With the rise in online crowdfunding on sites such as GoFundMe and Kickstarter, a new law in Saskatchewan that regulates payouts was tested in the courts for the first time Wednesday.
Justice Neil Gabrielson of the Saskatchewan Court of Queen’s Bench granted the order to set in motion the court-supervised disbursement of the money raised by the Humboldt Broncos Memorial Fund, which brought in donations from all over the world.
The funds were raised for those affected by the Humboldt Broncos bus accident. In April, in the immediate aftermath of the crash, more than $15 million was raised for the survivors and families in just 12 days. The accident killed 16 junior hockey players and training staff, with another 13 surviving.
“What that order does for future cases is to be decided, but it certainly does provide some authority or support for the notion that the statute can be used for its intended purpose: that crowdfunding situations, where donations are raised in response to a catastrophe or a tragedy on an informal basis based on a public appeal, in appropriate cases, can utilize this legislation to obtain a court-supervised process to allocate the funds,” says Jeff Lee, a partner at MLT Aikins, who is acting for the memorial fund pro bono.
The order was brought under the Informal Public Appeals Act, which was enacted in 2015 and which, Lee says, had not yet been applied in Saskatchewan. It is the only law of its kind in Canada.
The Informal Public Appeals Act fills in legal gaps highlighted by online crowdfunding, but the problems it confronts have been around since much before the technology existed, says David Freedman, a professor at Queen’s University Faculty of Law and counsel at Gowling WLG LLP.
“This question has been around for ages,” he says. “It's an old problem, but it's certainly made much more relevant given social media. It seems like not a big deal, not an important piece of legislation, but actually it’s really important.”
Counsel for the Humboldt Broncos Memorial Fund Inc. filed a proposed order to the Court of Queen’s Bench to establish the money raised as a trust with the memorial fund as trustee, to establish an advisory committee to make recommendations to the board of the fund, to entitle them to invest the money in a high-interest savings account and to distribute 29 payments of $50,000 to the 13 survivors and the families of those who died.
The order was granted today with modifications, which included pushing back the date the advisory committee is to report a month, allowing families of people on the bus when the accident occurred to meet directly with the advisory committee if they choose to, and that the advisory committee report be delivered to the families who request a copy.
The Informal Public Appeals Act is intended to ensure funds raised through a public appeal are held in trust and to create a default scheme for the trust and a mechanism for use of surplus funds, establish powers and duties of trustees and create “user-friendly” forms for the public to access when initiating public appeals, according to a 2014 report from the Saskatchewan standing committee on intergovernmental affairs and justice.
When a tragedy or cause ignites widespread public compassion and action, the pool of money raised for those affected can create five “administrative and emotional” issues, says Kenneth Feinberg, a Washington D.C. lawyer who has administered the compensation funds for Vietnam veterans sickened by Agent Orange, the victims of the Boston Marathon bombing, the Sept. 11 terrorist attacks, the BP oil spill, the Virginia Tech shooting and the Pulse nightclub shooting in Orlando, among others.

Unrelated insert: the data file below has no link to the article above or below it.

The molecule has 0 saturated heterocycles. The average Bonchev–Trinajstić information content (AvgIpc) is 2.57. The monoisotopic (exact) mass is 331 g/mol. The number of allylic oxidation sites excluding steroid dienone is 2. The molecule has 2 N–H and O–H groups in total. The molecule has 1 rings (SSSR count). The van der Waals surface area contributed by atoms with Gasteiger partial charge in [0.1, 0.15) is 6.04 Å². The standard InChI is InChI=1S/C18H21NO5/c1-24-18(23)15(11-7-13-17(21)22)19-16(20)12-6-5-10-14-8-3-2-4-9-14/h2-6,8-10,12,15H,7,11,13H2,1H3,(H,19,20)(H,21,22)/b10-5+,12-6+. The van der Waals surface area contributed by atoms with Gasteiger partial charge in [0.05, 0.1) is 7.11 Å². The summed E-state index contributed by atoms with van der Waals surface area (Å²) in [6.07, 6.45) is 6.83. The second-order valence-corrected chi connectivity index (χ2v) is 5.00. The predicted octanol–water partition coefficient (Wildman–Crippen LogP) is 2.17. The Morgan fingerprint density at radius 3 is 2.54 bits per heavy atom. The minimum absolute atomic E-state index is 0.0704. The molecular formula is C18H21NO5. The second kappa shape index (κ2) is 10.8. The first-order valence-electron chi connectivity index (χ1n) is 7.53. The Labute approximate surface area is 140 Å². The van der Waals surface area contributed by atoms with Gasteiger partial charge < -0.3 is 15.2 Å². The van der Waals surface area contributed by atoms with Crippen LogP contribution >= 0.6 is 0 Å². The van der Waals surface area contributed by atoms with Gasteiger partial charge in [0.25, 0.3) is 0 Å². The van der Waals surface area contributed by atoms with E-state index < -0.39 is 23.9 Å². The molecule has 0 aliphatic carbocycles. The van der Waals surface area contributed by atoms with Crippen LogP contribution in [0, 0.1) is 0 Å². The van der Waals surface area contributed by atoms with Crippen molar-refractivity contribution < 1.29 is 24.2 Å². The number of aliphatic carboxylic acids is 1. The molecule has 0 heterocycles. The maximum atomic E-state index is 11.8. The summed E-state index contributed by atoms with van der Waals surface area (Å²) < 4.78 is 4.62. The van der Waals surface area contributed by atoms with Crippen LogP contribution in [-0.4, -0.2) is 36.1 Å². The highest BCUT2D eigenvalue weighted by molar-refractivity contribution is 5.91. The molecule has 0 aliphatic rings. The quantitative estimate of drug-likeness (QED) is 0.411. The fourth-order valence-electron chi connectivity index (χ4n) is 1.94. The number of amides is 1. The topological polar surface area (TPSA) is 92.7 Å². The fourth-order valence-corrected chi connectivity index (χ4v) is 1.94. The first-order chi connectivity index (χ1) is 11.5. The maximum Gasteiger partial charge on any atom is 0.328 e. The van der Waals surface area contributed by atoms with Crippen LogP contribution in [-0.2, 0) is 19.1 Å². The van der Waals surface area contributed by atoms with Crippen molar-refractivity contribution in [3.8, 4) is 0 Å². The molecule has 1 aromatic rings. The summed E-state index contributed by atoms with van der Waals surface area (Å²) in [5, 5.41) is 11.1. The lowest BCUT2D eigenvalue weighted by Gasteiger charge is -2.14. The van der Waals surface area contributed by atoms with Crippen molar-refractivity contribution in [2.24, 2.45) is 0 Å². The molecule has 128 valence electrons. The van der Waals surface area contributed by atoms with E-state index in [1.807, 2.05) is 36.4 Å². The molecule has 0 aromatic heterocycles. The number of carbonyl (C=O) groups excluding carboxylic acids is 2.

“One: How much money do you have to distribute? Two: Who is eligible to receive the funds? Three: What is the methodology for deciding who gets what in an allocation? Four: What are the proof requirements as to the recipient of the funds; how do you make sure the right person is receiving the money? Five: Are there any due process considerations? Do you want to give any family member or injured victim the opportunity to be heard in a hearing in confidence?” Feinberg says.
“Those are the key issues you don’t have in Saskatchewan,” he says. “That streamlines everything.”
Typically, when an informal group of people raises money in the wake of some tragic event or natural disaster, they could treat it as a charitable trust and have a “scheme” ordered by the court, says Freedman.
“That’s a really awkward way to do things that never really pleased anybody,” he says. “So, the point of this legislation really is to arm the courts with a new set of powers where a judge in essence can create a trust out of the money that’s collected and impose terms.”
The Uniform Law Conference of Canada Civil Section created a working group to develop a way to regulate crowd-funding campaigns in 2009. In 2011, it produced the Uniform Informal Public Appeals Act, which served as a model for the Saskatchewan law. No other province has a similar law on the books.
One issue dealt with through the Informal Public Appeals Act is what to do with excess funds.
The ULCC exemplified the gap in common law with the 1958 Re Gillingham bus disaster fund. In 1951, a bus hit 50 marine cadets between the ages of 10 and 13, who were marching in the street. A fund to pay for the funerals of the 24 killed raised £10,000 ($16,687), but most was not required because the bus company’s insurance came up with the money as well. The judge ruled that the surplus funds should go back to the donors, but they could not be found and the money stayed with the court for 42 years.
The Humboldt Broncos Memorial Fund’s advisory committee will gather its information and report back to the board of directors of the memorial fund by Nov. 15 and the board will return to court and seek approval to distribute the remainder of the money.